The park smells of dogs, horses and dirt. Flowers too, but faintly.
When she discovers a crack in a tree, she stuffs it with peanuts. Let no (peanut-eating) animal have to look too hard for its food.
He's hunched over on the bench with his pudding and apple sauce while she pokes fun at him. She's not that much younger than he is, and I wonder how much of her mean-spirited teasing stems from fear - that sooner than she knows it, soft food will be dribbling out of her mouth in public places.
The outdoor bookseller waves away the pigeons that clamber on his paperbacks.
Trees with whorls on their trunks like languid eyes.
When the wind skims the Reservoir, the water seems to flinch at the cold touch.
The birds melt into the evergreens. They would like to be heard but not seen.
The choices are narrow marble steps or a rickety elevator with a grill.
The walls of the room are bleached white. On a white plastic table there's a row of transparent plastic cups filled with tap water.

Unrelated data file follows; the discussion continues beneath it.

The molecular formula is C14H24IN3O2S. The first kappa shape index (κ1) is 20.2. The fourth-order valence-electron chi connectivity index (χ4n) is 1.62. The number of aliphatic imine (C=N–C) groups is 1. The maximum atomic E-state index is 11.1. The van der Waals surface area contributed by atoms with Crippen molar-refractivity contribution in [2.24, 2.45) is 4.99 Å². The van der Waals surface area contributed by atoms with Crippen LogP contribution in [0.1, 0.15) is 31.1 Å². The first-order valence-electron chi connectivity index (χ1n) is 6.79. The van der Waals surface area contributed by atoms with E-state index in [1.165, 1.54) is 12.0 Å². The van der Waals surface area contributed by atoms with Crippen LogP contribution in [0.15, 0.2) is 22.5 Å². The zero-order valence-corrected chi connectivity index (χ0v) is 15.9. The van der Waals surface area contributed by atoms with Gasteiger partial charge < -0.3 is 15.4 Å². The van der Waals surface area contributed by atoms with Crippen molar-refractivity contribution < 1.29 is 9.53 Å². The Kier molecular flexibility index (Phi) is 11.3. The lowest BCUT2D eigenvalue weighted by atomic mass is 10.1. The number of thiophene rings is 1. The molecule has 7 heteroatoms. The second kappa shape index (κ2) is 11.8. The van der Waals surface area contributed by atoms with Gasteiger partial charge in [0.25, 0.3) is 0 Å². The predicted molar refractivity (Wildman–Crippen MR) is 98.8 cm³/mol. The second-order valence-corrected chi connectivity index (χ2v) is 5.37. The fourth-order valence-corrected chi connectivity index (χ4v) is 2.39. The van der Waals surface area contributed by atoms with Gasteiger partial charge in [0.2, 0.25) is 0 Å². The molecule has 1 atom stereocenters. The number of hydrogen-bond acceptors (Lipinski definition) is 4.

With his thin limbs and large belly, he looks like he's been starved. And he has, but not of food. Like a ghost, he hovers around the wreckage of his childhood.
The conversation is all about our intellectual understanding of the situation. It has little to do with why we can't change it. Knowing what needs to change is not enough.
As we meditate, the silence in the room deepens, disrupted only by the dog snoring in his cushioned corner.
The souvenir store is a jumble of chrome, neon and plastic. The t-shirts shiver and fall as children play hide-and-seek.
Branches jerk in the wind against a fading orange light.